Image by Trevor Cole

The West and Central Africa region accounts for a third of all global child deaths, with most child deaths caused by easily preventable and treatable diseases such as neonatal complications, pneumonia, malaria, and diarrhea.

 

Progress among certain groups is slow. Deaths in the first month of life remain excessively high, with one in 30 babies dying in the neonatal period. The likelihood of a pregnant woman or new mother dying has decreased, but pregnancy is still the leading cause of death among teenage mothers.

 

Childhood immunization 

 

one of the most important health and life-saving advances in public health, has stagnated. Overall, more than 5.3 million children in the region have not been vaccinated since 2005, putting their lives at serious risk. This has led to repeated outbreaks of measles, meningitis, pertussis, polio and yellow fever in many countries.

Stunting – an irreversible condition that affects children’s development – remains the most prevalent form of child malnutrition in the region. More than a third of children under the age of five are stunted, impairing their brain development, lowering IQ, and weakening immune systems.

 

The region carries the highest share of new HIV infections globally. Six countries—Nigeria, Democratic Republic of Congo, Cote d'Ivoire, Cameroon, Chad, and Ghana— now have 80 per cent of the burden of new HIV infections among children in the region.

Countries in the region have the lowest coverage of public health services proven to save lives, largely as a result of low performing and dysfunctional healthcare systems. National health-related policies are in place, but there is still not enough data, capacity and funding to implement quality health programmes for children and women.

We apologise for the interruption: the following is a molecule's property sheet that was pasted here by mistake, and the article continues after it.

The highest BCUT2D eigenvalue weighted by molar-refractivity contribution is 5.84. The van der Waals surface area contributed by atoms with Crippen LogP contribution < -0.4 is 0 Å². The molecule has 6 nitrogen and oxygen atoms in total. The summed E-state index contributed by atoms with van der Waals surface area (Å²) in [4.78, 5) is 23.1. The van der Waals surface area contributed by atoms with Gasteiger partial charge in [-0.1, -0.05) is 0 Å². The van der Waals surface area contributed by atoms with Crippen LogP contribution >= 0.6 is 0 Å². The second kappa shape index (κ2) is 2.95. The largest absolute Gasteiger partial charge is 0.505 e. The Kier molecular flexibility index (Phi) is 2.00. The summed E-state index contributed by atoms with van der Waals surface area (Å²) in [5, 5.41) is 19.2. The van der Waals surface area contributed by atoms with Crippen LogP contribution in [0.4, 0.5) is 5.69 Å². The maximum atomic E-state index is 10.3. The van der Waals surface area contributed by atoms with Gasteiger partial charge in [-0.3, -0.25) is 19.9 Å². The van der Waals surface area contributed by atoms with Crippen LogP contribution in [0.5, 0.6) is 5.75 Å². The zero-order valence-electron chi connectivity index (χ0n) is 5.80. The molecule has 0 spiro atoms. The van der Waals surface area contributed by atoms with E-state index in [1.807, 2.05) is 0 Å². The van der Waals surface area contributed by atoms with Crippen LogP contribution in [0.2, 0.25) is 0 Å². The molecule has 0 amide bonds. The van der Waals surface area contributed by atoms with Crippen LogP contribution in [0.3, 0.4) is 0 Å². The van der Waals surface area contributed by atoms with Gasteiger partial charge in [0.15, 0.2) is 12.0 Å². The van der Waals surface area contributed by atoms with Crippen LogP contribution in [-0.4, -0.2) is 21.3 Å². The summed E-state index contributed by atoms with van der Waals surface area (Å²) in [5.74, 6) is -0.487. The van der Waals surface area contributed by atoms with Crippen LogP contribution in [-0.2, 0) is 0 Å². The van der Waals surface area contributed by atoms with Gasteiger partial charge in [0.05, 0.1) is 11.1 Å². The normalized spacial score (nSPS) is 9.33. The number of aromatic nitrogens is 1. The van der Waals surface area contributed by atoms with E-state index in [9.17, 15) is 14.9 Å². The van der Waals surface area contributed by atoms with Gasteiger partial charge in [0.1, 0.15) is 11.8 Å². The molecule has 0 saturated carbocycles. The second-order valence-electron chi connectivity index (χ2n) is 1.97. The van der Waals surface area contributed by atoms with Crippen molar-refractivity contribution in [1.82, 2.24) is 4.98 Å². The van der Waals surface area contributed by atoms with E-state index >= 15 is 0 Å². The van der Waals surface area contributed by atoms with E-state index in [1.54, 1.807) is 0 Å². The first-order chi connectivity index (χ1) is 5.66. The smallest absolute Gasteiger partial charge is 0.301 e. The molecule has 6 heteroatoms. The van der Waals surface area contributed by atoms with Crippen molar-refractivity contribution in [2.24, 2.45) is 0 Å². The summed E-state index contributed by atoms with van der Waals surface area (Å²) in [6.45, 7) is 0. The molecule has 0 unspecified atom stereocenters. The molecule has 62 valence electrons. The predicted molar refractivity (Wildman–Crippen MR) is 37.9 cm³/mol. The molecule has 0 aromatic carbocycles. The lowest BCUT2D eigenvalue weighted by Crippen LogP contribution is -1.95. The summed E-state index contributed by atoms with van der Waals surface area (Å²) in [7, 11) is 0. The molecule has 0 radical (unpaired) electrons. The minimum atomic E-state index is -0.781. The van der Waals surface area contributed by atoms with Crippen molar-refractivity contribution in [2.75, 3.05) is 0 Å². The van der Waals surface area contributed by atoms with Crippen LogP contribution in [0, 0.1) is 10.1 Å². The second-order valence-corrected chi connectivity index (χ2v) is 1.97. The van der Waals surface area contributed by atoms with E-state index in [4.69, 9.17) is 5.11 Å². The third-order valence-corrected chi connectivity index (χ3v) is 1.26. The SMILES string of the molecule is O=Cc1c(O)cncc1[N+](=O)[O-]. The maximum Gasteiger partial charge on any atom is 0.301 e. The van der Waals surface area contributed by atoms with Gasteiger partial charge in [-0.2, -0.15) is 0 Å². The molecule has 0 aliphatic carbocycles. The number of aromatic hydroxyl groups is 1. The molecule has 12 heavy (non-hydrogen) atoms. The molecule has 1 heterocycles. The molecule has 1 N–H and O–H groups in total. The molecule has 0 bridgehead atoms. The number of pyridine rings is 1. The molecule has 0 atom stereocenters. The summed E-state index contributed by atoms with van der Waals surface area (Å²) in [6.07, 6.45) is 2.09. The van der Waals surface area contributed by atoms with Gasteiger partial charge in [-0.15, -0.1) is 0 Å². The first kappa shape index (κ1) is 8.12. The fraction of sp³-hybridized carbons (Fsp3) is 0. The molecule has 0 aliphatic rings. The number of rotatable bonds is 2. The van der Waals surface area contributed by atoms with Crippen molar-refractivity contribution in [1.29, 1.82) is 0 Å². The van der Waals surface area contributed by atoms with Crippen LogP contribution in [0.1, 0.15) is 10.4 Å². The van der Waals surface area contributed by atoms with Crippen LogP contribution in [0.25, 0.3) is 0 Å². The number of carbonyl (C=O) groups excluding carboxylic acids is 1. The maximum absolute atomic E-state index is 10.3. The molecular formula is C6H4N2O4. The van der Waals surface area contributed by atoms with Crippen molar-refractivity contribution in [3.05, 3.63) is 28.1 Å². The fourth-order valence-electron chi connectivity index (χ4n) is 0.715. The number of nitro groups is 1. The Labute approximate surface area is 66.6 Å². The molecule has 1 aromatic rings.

Violence, abuse and exploitation of children in West and Central Africa are tragic aspects of childhood. Surveys show that the vast majority of children experience violent discipline. Nearly one in three teenage girls have been beaten or hit since the age of 15, and one in 10 raped or sexually abused.

 

Child marriage 

 

A serious violation of children’s rights – affects four in 10 girls aged 20–24 who were married before their 18th birthday. The region also has a quarter of all girl victims of female genital mutilation and cutting, and the highest rate of teenage pregnancy in the world.

Despite significant progress in improving civil registration and vital statistics systems, birth

 

registration rates in the region are low and declining in some countries. Less than half of all children under five in West and Central Africa are registered at birth.

Children in the region are especially affected by migration. Many are currently on the move, either unaccompanied or traveling with their families. Migration involves plucking children from their homes, schools and communities, which can be hugely disruptive, stressful and dangerous.

 

Armed conflict

 

which plagues some of the region’s countries, has also put the lives of children in serious danger. Children are experiencing grave child rights in violations such as killing, injury, recruitment by armed forces or groups, sexual violence, abduction, denial of humanitarian assistance and attacks on schools and hospitals.

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